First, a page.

One lady had a highly agitated phone conversation involving many flamboyant arm movements, while sporting a top with the logo “Queer And Dance” printed on it.

I could be completely wrong, since my exposure to the cheerleading world is about five minutes long, but I felt that this was an… interesting name even by their standards.

I was dying to ask her about it, but she looked so agitated and angry I didn’t have the courage to go over and talk to her.

Instead, I treated myself to a happy few minutes pondering the possible causes of her passion.

Maybe someone pipped her daughter to the post for the championship, maybe it was the girl’s totally unworthy arch nemesis.

What if her daughter was unfairly eliminated by some judge who didn’t know what they were doing?

Or – ooh, I know – what if the woman had a previous run-in with the judge and she thought that the judge was now getting payback for it?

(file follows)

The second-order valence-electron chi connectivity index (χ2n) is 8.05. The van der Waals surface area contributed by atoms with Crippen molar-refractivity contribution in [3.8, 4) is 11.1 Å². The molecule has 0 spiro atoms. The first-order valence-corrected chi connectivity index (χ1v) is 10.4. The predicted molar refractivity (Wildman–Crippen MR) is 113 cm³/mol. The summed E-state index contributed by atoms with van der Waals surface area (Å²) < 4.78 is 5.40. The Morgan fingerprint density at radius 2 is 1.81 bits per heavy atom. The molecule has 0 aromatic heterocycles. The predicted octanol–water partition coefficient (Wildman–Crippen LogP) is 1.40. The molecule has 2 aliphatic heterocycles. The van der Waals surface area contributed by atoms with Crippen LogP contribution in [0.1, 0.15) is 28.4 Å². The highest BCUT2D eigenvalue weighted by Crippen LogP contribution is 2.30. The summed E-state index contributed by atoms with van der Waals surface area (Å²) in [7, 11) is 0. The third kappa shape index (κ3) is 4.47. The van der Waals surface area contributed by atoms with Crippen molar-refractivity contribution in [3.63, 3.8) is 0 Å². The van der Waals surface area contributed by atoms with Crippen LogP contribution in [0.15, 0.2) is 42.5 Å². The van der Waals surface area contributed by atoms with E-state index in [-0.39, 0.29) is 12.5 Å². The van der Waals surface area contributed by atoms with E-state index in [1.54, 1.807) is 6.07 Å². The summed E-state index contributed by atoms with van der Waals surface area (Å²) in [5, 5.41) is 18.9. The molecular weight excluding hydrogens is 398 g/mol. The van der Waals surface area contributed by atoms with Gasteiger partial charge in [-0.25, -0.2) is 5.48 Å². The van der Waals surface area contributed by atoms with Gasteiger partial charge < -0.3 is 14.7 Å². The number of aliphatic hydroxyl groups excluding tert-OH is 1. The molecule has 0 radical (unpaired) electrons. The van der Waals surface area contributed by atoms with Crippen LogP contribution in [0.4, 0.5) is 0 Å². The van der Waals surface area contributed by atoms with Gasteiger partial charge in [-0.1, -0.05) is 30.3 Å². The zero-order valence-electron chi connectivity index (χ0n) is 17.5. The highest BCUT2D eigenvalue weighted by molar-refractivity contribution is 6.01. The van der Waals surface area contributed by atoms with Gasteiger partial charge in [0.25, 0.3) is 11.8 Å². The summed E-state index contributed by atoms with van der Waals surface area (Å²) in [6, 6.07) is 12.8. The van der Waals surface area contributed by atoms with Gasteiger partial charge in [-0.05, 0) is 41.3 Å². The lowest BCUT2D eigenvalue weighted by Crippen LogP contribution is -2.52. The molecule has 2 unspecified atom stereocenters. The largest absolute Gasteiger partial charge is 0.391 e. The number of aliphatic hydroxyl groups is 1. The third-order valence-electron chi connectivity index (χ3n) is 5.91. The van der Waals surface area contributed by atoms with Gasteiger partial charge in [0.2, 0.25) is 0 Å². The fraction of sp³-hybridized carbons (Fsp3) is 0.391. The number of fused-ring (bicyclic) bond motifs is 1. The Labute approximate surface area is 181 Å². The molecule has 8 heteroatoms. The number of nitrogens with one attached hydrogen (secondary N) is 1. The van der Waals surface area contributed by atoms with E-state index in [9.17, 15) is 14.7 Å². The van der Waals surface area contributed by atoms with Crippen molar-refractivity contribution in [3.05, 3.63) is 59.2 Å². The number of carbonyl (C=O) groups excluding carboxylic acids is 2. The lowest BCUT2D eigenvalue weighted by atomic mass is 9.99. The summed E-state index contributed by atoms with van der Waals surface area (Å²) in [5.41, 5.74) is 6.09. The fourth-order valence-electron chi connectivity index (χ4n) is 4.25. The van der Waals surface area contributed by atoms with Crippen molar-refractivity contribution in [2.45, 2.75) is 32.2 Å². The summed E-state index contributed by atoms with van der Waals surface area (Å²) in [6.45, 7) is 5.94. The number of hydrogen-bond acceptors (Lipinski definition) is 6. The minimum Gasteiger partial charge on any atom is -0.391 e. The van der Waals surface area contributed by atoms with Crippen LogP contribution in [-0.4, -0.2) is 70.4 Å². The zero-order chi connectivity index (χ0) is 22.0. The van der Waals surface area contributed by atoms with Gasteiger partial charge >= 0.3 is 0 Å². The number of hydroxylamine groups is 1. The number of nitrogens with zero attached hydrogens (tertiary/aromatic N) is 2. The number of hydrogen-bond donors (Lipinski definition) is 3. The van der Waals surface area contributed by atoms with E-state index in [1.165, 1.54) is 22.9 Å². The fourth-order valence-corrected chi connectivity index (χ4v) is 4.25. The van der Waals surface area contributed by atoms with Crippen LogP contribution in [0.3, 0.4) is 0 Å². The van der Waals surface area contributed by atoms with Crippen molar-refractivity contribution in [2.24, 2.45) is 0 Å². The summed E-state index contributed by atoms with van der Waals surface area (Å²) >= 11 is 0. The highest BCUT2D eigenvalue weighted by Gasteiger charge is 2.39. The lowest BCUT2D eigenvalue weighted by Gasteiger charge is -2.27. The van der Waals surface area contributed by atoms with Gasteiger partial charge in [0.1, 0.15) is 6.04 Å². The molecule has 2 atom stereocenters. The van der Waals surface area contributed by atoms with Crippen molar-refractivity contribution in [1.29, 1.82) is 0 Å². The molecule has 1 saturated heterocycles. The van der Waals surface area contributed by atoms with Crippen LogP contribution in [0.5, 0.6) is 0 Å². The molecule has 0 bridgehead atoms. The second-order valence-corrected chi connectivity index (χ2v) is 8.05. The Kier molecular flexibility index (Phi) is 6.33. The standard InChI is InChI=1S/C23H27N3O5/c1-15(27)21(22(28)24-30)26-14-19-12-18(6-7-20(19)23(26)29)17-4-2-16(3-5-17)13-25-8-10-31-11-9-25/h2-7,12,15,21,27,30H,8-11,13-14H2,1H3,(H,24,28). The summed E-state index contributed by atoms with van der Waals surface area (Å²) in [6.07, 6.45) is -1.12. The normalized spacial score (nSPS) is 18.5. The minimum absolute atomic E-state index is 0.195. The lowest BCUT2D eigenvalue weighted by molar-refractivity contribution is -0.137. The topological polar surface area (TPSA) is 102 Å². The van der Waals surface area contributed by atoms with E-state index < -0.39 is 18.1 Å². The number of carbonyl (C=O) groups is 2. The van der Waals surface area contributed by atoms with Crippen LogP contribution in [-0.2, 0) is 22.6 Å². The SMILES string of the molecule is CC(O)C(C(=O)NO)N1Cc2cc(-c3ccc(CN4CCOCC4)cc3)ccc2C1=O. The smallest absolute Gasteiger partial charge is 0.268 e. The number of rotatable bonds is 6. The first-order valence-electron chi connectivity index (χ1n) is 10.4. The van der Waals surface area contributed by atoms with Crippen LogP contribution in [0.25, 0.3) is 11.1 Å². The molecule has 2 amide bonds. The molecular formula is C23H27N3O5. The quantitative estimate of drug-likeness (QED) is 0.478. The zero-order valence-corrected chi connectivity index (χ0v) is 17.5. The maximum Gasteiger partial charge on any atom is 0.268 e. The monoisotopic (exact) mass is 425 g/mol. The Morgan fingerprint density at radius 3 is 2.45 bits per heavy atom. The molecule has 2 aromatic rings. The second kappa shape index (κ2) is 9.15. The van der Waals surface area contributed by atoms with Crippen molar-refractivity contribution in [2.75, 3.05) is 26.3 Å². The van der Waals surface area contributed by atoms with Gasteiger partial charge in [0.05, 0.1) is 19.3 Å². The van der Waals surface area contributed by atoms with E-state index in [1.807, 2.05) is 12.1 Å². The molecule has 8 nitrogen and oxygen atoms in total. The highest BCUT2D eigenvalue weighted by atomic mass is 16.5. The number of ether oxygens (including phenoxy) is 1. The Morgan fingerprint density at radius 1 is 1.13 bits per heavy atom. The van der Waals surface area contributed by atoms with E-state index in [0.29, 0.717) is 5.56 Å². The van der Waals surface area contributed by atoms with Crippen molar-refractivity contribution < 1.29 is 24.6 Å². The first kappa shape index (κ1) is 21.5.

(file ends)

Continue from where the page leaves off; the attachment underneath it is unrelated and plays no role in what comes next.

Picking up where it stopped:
Perhaps a jealous team member who wanted all the glory, elbowed her daughter at a crucial moment causing her to fall over or mis-step.

It could be that another team/competitor had copied their outfits or <sharp intake of breath> copied the oversized, sparkly bows the girls wore in their high ponytails.

I’m not going to talk about the bows. I keep trying to talk about them and deleting what I write because I just sound like a complete bitch. Which I might be but I don’t necessarily want to sound like one.

I’m just going to say this: oversized bows.

Sparkly oversized bows.

I’m off to Broadbeach again now. Hopefully, I won’t find myself in the Crystal Empire today.

K xxx

PS In case you’re wondering, I made the little shit who lied about hitting his head pay for the rest of the term. Swimming lessons can be great fun or…

they can be exhausting and very hard work. Mwahaha.

PPS I solved the mystery of the “Queer And Dance” t-shirt logo a little later when I saw someone else with the same top on. The writing actually said “Cheer and Dance”! Oops, lol.